- Living area;
- Amenities & features such as number of bathrooms, fireplaces, garages, pools, water frontage, etc;
- Age of the property including consideration for major renovations and additions; and
- Quality of construction
The other 10-20% is subjective and could be based on a checklist of “in-house” factors such as economic conditions, projected future development in the area, and other in-the-moment situations (think of the effect on your home’s value if the house next door was still smoldering from a fire the night before).
The Tax Man’s assessed value is often out of alignment with what a Realtor or licensed appraiser would provide because the figures are averaged and indexed over time to minimize the costs associated with having to maintain current market values.
Now, on the topic of Realtor and licensed appraiser valuations, there’s a couple of things we need to understand. First, both follow a similar approach to establishing the current market value of your home – especially in comparing your property to recent sales and those currently listed – but, the difference is that a licensed appraiser’s end product is the only one that would be considered having enough evidentiary value in a court of law to protect a lender’s interest in the property.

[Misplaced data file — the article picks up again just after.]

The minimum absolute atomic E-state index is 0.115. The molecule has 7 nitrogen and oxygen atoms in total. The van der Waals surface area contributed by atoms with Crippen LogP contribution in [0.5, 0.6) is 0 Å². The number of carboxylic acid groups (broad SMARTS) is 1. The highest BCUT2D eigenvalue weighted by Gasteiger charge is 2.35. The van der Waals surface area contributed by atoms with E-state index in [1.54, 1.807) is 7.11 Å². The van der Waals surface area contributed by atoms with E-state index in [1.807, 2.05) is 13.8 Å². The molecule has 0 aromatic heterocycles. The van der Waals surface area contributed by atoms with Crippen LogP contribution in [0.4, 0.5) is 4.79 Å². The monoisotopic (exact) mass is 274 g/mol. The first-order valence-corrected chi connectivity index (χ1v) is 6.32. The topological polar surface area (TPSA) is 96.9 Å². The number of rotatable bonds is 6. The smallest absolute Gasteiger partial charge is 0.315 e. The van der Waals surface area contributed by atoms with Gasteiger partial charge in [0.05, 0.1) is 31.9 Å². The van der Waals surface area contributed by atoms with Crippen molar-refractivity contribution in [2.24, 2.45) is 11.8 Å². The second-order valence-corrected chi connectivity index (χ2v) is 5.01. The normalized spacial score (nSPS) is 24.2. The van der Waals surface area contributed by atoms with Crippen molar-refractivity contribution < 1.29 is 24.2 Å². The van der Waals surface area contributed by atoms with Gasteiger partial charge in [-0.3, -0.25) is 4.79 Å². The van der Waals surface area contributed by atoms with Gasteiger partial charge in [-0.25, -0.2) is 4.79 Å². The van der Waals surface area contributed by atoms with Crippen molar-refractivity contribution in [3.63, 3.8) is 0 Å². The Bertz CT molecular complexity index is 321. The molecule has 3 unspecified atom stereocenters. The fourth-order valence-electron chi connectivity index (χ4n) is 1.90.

Licensed appraisers follow a systemized procedure for gathering and analyzing raw data to support their appraised value. Similar to how insurers rate your risk of illness or death, they work from industry-approved tables that measure how property amenities and features – such as building materials, lot size, location, and waterfront – affect the value of a property. In theory, such a system of oversight and best practices should guarantee that three different licensed appraisers should return 3 similar evaluations but, there is a bit of subjective interpretation of the world at that moment which emphasizes the need for local experience and expertise in the selection of such a professional.
Your Realtor could be a licensed appraiser but, you need to know in writing whether the figure they are giving you is an opinion or a formal appraised value. The two might offer the same conclusion but, the one from the licensed appraiser is the one your lender will consider, first, when measuring their own opportunity and risk in lending you money.
Opinions Of Value and Comparative Market Evaluations (CMAs)